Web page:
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3 southern states inch toward compromise on water demands

WASHINGTON — The governors of Alabama, Florida and Georgia took tenuous steps Thursday toward a resolution in an acrimonious, nearly two-decade-long water feud.

For now, the U.S. Army Corps of Engineers will decrease the flow of water from north Georgia lakes downstream into the two river basins the three states share. The U.S. Fish and Wildlife Service will examine the corps' interim plan and weigh in on the impact on several rare species of mussels and sturgeon that live downstream and need the extra water to thrive.

"These are shared problems and they are going to require shared solutions," Georgia Gov. Sonny Perdue said after Thursday's meeting. "If there are other measures needed, we will be at the table together to discuss other measures going forward."

Perdue's tone Thursday was decidedly more conciliatory than the position he struck in recent weeks, when the governors of the three drought-plagued states waged a public battle for water and even appealed to President Bush to intervene.

Perdue and Gov. Bob Riley of Alabama participated in a frank, and at times tense, meeting with their respective senators Thursday morning. Later they hashed out their differences in a sit-down with Florida Gov. Charlie Crist, Interior Secretary Dirk Kempthorne, White House Council on Environmental Quality Chairman James Connaughton, and the commander of the Corps of Engineers, Lt. Gen. Robert Van Antwerp.

The possibility of compromise was welcomed news for all three states.

"Sometimes we try to make these negotiations too complex," Riley said. "... No one in Alabama wants to deprive the state of Georgia or Atlanta of their drinking water, but the thing we have to do is make sure all the reservoirs are treated equally."

Alabama, Florida and Georgia have remained deadlocked in a battle over the rights to the two river basins. In recent weeks, worries over the impact of Atlanta's rapid growth on the region's water supplies, coupled with concerns that parts of the South will run out of water in less than 90 days because of the drought, sparked a desperate scramble to stake a claim on water resources.

The three states' governors recently asked Bush to help resolve the dispute. Kempthorne and Connaughton were dispatched last week to Alabama and Georgia to meet with those states' governors and spoke with Florida's governor by phone.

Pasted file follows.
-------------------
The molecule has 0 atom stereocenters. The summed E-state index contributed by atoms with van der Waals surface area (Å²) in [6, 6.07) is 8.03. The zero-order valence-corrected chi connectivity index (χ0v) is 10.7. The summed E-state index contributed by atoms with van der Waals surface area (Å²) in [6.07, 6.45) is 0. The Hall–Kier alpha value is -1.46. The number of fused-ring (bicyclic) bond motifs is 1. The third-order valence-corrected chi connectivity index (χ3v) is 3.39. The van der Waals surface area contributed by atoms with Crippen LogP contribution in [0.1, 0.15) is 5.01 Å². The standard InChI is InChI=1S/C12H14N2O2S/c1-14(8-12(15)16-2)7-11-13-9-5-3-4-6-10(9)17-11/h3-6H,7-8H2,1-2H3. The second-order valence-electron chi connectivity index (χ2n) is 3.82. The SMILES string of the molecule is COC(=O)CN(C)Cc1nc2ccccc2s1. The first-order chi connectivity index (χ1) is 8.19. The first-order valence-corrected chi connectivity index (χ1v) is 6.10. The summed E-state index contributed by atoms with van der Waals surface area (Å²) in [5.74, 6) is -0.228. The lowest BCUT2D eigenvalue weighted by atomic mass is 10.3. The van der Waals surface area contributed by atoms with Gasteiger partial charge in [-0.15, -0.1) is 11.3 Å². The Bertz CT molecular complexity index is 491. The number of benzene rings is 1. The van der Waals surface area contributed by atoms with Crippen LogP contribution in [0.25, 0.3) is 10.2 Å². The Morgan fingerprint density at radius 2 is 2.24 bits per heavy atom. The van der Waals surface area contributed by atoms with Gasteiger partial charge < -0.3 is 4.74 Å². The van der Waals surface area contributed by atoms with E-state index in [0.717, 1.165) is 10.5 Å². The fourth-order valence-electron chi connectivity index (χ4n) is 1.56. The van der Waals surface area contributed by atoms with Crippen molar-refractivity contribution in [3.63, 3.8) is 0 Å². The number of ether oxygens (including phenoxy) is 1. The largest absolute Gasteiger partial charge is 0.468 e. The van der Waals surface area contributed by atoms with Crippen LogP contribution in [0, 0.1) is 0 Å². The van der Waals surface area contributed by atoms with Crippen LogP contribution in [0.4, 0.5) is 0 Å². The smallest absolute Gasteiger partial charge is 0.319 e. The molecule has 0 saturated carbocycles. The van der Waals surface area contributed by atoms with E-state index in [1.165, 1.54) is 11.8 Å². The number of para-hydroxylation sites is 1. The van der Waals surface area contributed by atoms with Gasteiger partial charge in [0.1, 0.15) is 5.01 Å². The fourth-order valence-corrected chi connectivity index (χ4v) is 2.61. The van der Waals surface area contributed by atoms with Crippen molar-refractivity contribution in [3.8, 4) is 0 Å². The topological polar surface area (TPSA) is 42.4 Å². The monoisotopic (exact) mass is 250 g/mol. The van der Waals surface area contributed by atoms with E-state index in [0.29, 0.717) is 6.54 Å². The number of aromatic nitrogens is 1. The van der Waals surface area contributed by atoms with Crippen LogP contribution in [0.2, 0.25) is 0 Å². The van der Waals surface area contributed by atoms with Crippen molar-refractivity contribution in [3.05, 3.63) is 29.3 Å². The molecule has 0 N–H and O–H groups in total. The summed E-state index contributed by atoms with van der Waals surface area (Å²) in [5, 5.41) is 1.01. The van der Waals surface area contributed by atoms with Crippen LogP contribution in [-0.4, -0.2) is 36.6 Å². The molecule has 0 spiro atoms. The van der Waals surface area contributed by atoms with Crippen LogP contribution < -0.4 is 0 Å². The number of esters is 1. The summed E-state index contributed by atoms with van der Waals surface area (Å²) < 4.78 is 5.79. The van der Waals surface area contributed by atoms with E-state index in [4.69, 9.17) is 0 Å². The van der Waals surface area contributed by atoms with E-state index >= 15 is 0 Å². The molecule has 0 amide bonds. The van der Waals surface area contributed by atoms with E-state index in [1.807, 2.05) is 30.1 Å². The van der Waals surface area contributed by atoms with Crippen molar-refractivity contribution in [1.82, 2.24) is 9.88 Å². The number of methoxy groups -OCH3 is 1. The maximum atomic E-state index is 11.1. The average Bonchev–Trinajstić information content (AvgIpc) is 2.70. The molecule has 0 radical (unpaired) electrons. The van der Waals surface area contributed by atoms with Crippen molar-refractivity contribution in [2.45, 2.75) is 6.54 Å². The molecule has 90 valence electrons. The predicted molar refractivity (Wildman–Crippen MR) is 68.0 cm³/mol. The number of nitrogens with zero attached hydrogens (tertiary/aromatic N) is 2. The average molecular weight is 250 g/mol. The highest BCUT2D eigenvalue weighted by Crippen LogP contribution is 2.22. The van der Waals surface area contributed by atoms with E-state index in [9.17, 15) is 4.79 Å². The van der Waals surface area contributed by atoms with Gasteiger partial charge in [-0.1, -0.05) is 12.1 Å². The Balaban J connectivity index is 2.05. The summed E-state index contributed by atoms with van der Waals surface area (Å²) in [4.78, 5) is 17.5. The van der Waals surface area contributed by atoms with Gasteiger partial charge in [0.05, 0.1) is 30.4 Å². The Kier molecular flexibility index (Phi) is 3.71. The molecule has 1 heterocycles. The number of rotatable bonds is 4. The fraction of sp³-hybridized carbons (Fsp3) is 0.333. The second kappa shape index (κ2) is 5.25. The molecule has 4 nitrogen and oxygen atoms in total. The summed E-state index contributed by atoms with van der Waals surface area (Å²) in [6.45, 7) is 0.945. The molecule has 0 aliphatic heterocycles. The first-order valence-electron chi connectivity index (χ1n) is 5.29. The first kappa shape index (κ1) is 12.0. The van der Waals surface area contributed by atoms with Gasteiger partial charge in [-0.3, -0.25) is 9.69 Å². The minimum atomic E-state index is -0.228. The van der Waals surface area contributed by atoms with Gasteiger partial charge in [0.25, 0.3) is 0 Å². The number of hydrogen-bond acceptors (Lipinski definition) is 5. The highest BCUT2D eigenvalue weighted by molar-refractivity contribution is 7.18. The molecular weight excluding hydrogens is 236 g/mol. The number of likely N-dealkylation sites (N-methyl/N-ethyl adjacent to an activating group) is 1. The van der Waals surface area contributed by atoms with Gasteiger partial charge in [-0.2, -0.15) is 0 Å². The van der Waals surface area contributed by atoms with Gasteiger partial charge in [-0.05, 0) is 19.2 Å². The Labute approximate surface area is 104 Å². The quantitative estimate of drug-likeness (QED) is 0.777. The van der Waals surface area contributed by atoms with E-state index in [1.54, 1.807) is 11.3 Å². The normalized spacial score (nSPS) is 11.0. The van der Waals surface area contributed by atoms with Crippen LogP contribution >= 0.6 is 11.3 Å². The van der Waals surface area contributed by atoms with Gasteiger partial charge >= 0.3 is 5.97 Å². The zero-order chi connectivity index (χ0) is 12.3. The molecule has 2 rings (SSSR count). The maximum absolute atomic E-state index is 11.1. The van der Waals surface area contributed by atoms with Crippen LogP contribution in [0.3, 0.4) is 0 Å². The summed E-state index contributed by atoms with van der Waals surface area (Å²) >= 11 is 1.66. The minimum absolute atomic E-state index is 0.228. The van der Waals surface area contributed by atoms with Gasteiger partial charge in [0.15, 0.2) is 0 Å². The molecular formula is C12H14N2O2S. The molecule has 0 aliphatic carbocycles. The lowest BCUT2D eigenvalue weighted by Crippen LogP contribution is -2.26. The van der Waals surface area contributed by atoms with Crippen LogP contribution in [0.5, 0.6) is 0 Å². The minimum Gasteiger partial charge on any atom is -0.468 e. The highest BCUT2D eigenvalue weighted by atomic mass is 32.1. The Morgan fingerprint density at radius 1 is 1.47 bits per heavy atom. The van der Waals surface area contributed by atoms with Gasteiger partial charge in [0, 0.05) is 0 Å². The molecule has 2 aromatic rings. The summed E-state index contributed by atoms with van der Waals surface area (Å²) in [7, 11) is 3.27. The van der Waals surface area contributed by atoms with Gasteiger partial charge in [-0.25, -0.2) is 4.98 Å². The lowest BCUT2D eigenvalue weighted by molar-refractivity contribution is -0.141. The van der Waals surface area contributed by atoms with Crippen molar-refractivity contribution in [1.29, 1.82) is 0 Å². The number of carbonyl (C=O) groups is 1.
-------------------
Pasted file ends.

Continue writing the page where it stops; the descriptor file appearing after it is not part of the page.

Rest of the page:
The three states also turned up the pressure on the corps to review decades-old water control plans that regulate the release of water from the river basins' north Georgia reservoirs downstream to Alabama and Florida. The states rely heavily on these sources to provide drinking water, hydropower and to irrigate crops.

All parties agree that the corps' current plans are inadequate and that Thursday's talks won't end the bickering over water rights. Crist has invited the governors to Tallahassee for further talks next month, and a more in-depth resolution is expected by February.

It is hoped that this will keep the states out of court. All three states have federal river basin lawsuits pending.

The South has historically drawn on a wealth of water resources, but this is the first time in a century that the region has faced such a critical drought. Parts of Alabama, Florida, Georgia, Kentucky, North Carolina, South Carolina, Tennessee and Virginia have all been particularly hard hit by drought, which has also destroyed crops in Idaho and sparked wildfires in California.

Last week, North Carolina Gov. Mike Easley asked residents to cut their water use in half and told the House Agriculture Committee that the drought would have long-lasting, devastating effects on Southern farmers. Last week's rain brought needed relief to much of Kentucky, but other parts of the South are still feeling the drought's effects.

The tri-state water wars turned bitter when Georgia's governor and several members of the state's congressional delegation accused Florida officials of caring more about endangered sturgeon and mussel species than the parched citizens of Atlanta. The extra water needed to keep the rare Gulf sturgeon and purple bankclimber and fat threeridge mussels alive flows downstream from Lake Lanier, a quickly shrinking water source just outside of Atlanta.

Similarly, Georgia contends that it can't afford to release more water downstream from Lake Allatoona in the Atlanta metro area — a water source also used by a nuclear power plant in southern Alabama.

Florida's and Alabama's governors and lawmakers, as well as environmental advocates, take issue with Georgia's stance. Years of unchecked growth in Atlanta, they say, are partly to blame for the region's water woes.

(Lesley Clark contributed to this report.)

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